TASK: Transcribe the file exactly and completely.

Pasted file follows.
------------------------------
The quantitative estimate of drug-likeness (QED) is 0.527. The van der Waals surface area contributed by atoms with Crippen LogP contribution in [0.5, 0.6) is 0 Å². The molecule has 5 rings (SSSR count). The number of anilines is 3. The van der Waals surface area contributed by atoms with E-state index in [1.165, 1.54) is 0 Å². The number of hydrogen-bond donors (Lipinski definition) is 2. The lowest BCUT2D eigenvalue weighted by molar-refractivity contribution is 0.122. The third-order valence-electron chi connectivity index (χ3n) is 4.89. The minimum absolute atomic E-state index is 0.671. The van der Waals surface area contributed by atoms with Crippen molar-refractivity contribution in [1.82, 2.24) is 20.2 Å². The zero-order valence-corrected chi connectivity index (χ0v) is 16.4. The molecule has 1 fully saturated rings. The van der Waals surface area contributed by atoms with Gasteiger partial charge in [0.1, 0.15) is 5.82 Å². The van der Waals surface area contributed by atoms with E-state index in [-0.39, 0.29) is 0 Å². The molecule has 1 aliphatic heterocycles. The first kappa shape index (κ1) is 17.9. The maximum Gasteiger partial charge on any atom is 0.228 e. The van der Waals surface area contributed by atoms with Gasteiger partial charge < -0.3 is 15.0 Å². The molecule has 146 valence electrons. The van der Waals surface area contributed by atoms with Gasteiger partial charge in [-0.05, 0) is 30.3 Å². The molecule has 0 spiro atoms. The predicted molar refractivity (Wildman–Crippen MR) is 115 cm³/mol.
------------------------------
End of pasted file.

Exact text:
The quantitative estimate of drug-likeness (QED) is 0.527. The van der Waals surface area contributed by atoms with Crippen LogP contribution in [0.5, 0.6) is 0 Å². The molecule has 5 rings (SSSR count). The number of anilines is 3. The van der Waals surface area contributed by atoms with E-state index in [1.165, 1.54) is 0 Å². The number of hydrogen-bond donors (Lipinski definition) is 2. The lowest BCUT2D eigenvalue weighted by molar-refractivity contribution is 0.122. The third-order valence-electron chi connectivity index (χ3n) is 4.89. The minimum absolute atomic E-state index is 0.671. The van der Waals surface area contributed by atoms with Crippen molar-refractivity contribution in [1.82, 2.24) is 20.2 Å². The zero-order valence-corrected chi connectivity index (χ0v) is 16.4. The molecule has 1 fully saturated rings. The van der Waals surface area contributed by atoms with Gasteiger partial charge in [0.1, 0.15) is 5.82 Å². The van der Waals surface area contributed by atoms with E-state index in [-0.39, 0.29) is 0 Å². The molecule has 1 aliphatic heterocycles. The first kappa shape index (κ1) is 17.9. The maximum Gasteiger partial charge on any atom is 0.228 e. The van der Waals surface area contributed by atoms with Gasteiger partial charge < -0.3 is 15.0 Å². The molecule has 146 valence electrons. The van der Waals surface area contributed by atoms with Gasteiger partial charge in [-0.05, 0) is 30.3 Å². The molecule has 0 spiro atoms. The predicted molar refractivity (Wildman–Crippen MR) is 115 cm³/mol.